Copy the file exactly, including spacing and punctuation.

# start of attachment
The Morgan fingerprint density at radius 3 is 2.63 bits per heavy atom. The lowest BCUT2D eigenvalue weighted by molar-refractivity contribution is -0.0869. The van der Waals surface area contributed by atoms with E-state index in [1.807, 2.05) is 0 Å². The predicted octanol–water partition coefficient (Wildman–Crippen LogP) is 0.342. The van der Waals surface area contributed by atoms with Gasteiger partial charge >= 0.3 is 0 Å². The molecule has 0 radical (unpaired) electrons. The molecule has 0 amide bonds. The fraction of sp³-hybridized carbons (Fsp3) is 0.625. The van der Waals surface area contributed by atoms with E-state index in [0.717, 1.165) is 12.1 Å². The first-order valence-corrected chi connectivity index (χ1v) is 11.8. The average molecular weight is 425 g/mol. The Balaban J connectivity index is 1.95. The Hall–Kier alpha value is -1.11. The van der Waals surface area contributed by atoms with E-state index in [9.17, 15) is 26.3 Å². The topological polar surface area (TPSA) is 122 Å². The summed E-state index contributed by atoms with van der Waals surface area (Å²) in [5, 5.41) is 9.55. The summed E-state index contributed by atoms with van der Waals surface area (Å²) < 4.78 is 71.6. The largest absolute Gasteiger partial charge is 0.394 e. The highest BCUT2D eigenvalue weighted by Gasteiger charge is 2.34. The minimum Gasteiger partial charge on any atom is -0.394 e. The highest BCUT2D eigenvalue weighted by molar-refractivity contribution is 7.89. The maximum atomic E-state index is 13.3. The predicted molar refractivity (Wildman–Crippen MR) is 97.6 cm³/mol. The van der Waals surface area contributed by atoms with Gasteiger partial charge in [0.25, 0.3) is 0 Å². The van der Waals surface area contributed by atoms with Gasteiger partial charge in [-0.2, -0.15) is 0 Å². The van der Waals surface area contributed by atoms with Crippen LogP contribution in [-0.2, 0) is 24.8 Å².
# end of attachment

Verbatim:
The Morgan fingerprint density at radius 3 is 2.63 bits per heavy atom. The lowest BCUT2D eigenvalue weighted by molar-refractivity contribution is -0.0869. The van der Waals surface area contributed by atoms with E-state index in [1.807, 2.05) is 0 Å². The predicted octanol–water partition coefficient (Wildman–Crippen LogP) is 0.342. The van der Waals surface area contributed by atoms with Gasteiger partial charge >= 0.3 is 0 Å². The molecule has 0 radical (unpaired) electrons. The molecule has 0 amide bonds. The fraction of sp³-hybridized carbons (Fsp3) is 0.625. The van der Waals surface area contributed by atoms with E-state index in [0.717, 1.165) is 12.1 Å². The first-order valence-corrected chi connectivity index (χ1v) is 11.8. The average molecular weight is 425 g/mol. The Balaban J connectivity index is 1.95. The Hall–Kier alpha value is -1.11. The van der Waals surface area contributed by atoms with E-state index in [9.17, 15) is 26.3 Å². The topological polar surface area (TPSA) is 122 Å². The summed E-state index contributed by atoms with van der Waals surface area (Å²) in [5, 5.41) is 9.55. The summed E-state index contributed by atoms with van der Waals surface area (Å²) < 4.78 is 71.6. The largest absolute Gasteiger partial charge is 0.394 e. The highest BCUT2D eigenvalue weighted by Gasteiger charge is 2.34. The minimum Gasteiger partial charge on any atom is -0.394 e. The highest BCUT2D eigenvalue weighted by molar-refractivity contribution is 7.89. The maximum atomic E-state index is 13.3. The predicted molar refractivity (Wildman–Crippen MR) is 97.6 cm³/mol. The van der Waals surface area contributed by atoms with Gasteiger partial charge in [0.25, 0.3) is 0 Å². The van der Waals surface area contributed by atoms with Gasteiger partial charge in [-0.2, -0.15) is 0 Å². The van der Waals surface area contributed by atoms with Crippen LogP contribution in [-0.2, 0) is 24.8 Å².